The BIM journey from a small practice’s point of view
Is this the machine that spells the end for traditional bricklayers?
Skanska races to develop concrete robots
Hyperloop One announces 11 possible lines for America
NewsUS drone use set to soar
Commercial drone use in the US is set to increase tenfold over the next four years, predicts its regulatory body the Federal Aviation Administration (FAA).
According to the FAA, since its online system went live in April last year, more than 44,000 commercial unmanned aircraft systems (UAS) have been registered. The FAA predicts that this number will rise to 420,000 by 2021.
In its FAA Aerospace Forecast for 2017-2037, the body says: “The commercial drone sector is very dynamic and appears to be at an early stage of growth. Unlike the hobbyist sector, FAA anticipates that growth in this sector will continue to accelerate over the next few years.”
It continues: “Based on the registration trends observed, expert opinions collected during the TRB [Transportation Research Board] workshop, review of available industry forecasts, and market/industry research, FAA forecasts that the non-hobbyist fleet by 2021 will likely (base scenario) be 10 times larger than the size of the fleet in 2016.”
Looking at the current usage, the report highlights ...READ MORE
PeopleIgniting a different view of BIM
John Adams, director of BIM at BIM Strategy, recently realised that BIM’s impact can be just as big post-completion if we get our models into the hands of those using and operating buildings.
One thing I love about BIM is that everyday is a school day. The subject is expanding faster than anything I’ve been involved in, as the built realm and the digital realm are colliding before our eyes.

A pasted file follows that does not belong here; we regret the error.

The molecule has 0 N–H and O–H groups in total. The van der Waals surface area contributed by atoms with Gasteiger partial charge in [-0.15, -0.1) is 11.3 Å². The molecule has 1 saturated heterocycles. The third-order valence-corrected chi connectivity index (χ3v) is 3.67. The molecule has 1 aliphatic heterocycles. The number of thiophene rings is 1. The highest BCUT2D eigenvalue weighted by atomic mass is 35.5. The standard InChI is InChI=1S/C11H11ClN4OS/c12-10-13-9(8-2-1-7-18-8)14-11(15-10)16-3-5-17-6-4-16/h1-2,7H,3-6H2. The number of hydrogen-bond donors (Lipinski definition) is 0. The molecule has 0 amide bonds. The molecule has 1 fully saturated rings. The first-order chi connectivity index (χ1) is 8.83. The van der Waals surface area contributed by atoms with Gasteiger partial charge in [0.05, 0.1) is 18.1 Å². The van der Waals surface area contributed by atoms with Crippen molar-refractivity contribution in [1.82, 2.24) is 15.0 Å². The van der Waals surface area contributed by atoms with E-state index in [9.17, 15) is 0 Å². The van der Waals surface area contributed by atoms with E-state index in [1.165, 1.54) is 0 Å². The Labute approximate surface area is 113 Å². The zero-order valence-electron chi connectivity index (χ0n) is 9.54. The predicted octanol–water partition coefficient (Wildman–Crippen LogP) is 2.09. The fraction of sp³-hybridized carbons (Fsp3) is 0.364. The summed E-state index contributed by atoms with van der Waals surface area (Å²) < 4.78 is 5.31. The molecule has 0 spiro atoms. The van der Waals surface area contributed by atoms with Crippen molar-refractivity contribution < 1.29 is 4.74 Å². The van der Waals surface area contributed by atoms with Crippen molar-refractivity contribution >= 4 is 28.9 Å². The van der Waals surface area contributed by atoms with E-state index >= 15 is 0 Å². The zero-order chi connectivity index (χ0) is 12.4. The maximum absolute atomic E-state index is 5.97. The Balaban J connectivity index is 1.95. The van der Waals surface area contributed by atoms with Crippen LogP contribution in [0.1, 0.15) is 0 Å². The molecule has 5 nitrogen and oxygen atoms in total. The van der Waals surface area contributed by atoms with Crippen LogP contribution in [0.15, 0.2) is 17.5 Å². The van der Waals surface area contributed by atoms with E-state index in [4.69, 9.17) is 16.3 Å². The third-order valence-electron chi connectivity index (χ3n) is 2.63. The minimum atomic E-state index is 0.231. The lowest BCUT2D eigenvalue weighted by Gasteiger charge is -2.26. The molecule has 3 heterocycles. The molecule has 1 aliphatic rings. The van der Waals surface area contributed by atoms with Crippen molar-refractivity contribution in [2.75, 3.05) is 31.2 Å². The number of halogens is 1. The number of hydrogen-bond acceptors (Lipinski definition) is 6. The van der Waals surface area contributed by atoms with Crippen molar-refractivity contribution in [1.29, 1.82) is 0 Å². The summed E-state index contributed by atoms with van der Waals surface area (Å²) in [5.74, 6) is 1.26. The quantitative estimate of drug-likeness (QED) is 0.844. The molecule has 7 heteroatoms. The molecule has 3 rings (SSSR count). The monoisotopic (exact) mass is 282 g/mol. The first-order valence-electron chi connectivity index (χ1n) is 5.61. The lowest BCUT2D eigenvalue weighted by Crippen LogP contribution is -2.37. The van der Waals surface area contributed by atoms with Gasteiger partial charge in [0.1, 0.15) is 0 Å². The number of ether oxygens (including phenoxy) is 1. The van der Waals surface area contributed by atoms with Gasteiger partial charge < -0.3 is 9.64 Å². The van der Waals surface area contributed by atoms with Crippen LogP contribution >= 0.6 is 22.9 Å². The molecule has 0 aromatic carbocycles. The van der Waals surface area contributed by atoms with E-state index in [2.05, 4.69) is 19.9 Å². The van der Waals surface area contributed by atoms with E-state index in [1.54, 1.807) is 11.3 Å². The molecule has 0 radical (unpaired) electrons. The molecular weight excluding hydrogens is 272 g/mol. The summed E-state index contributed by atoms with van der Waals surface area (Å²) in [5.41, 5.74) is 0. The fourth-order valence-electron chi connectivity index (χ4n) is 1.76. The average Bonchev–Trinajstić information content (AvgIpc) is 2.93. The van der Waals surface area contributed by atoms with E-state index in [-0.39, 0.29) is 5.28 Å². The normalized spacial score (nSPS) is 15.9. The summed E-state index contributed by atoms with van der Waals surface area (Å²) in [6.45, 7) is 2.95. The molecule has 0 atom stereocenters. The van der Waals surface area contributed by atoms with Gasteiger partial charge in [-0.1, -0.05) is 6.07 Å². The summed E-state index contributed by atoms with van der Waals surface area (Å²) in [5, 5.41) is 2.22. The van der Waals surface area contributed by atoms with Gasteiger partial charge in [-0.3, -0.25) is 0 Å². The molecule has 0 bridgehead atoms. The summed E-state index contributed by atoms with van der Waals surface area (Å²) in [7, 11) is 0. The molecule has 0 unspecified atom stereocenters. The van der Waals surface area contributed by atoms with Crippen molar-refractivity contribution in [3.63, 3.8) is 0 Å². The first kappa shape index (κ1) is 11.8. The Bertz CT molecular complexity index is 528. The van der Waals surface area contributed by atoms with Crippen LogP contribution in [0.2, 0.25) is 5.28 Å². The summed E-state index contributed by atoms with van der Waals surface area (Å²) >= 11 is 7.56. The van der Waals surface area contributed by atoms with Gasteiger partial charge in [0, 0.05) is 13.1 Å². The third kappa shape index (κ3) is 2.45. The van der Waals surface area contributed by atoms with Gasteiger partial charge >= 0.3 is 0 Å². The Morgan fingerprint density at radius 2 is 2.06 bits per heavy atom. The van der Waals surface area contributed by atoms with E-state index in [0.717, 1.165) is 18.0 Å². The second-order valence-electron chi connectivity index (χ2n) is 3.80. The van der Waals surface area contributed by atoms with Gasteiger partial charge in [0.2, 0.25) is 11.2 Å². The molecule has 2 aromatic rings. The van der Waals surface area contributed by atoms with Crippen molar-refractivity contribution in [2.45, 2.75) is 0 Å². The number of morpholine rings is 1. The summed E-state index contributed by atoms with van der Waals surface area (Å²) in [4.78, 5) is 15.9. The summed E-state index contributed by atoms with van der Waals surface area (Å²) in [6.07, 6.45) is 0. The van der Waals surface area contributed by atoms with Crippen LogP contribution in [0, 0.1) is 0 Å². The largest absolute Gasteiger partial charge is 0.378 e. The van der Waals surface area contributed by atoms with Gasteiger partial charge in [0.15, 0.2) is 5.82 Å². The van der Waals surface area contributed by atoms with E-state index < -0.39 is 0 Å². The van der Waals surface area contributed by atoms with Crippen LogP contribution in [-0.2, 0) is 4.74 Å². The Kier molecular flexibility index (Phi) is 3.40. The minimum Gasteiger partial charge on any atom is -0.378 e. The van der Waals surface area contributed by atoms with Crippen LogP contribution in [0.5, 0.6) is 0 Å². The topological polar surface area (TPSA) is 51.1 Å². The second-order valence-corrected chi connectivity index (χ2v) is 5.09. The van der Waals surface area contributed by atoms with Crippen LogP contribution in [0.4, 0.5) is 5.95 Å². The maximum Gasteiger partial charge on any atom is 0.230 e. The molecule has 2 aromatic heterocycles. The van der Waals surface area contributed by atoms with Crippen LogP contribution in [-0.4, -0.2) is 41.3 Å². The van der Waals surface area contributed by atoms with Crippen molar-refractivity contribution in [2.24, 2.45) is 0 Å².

If you don’t find the current rate of digitisation in the construction industry exciting you may want to check whether you still have a pulse. Whether you are in the industry or not, a world of robots, lasers, drones, 3D models and smart buildings is cool.
This ...READ MORE
ManagementWhat Spock taught us about BIM
Spock was the BIM manager of the Starship Enterprise, says Susan Brattberg, founder of Global eTraining (GeT) and board member of CanBIM Council of Canada.
On the Enterprise Spock acted as the BIM manager. Look at the groups interacting: command, navigation, security, science, tactical and weapons, environmental, engineering, and operations. Sounds a lot like BIM: architecture, engineering, civil, MEP, construction, building maintenance…
Your BIM execution will never be flawless, just like a Starfleet mission, so have a logical plan for dealing with the inevitable bumps in the road.
Here is an officer’s guide for BIM
NewsHyperloop One announces 11 possible lines for America
US start-up Hyperloop One has laid out a “Vision for ...
PeopleThe BIM journey from a small practice’s point of view
To find out how a small architectural practice is adopting ...
ProjectsScanning the market CASE STUDY: Poultry Market
Poultry Market is a Grade II-listed building, constructed in 1953, ...
TechnologyIs this the machine that spells the end for traditional bricklayers?
Australian firm Fastbrick Robotics has developed a machine capable of ...
ManagementDrones: when does monitoring become spying?
The use of drones is increasing, but contractors should be ...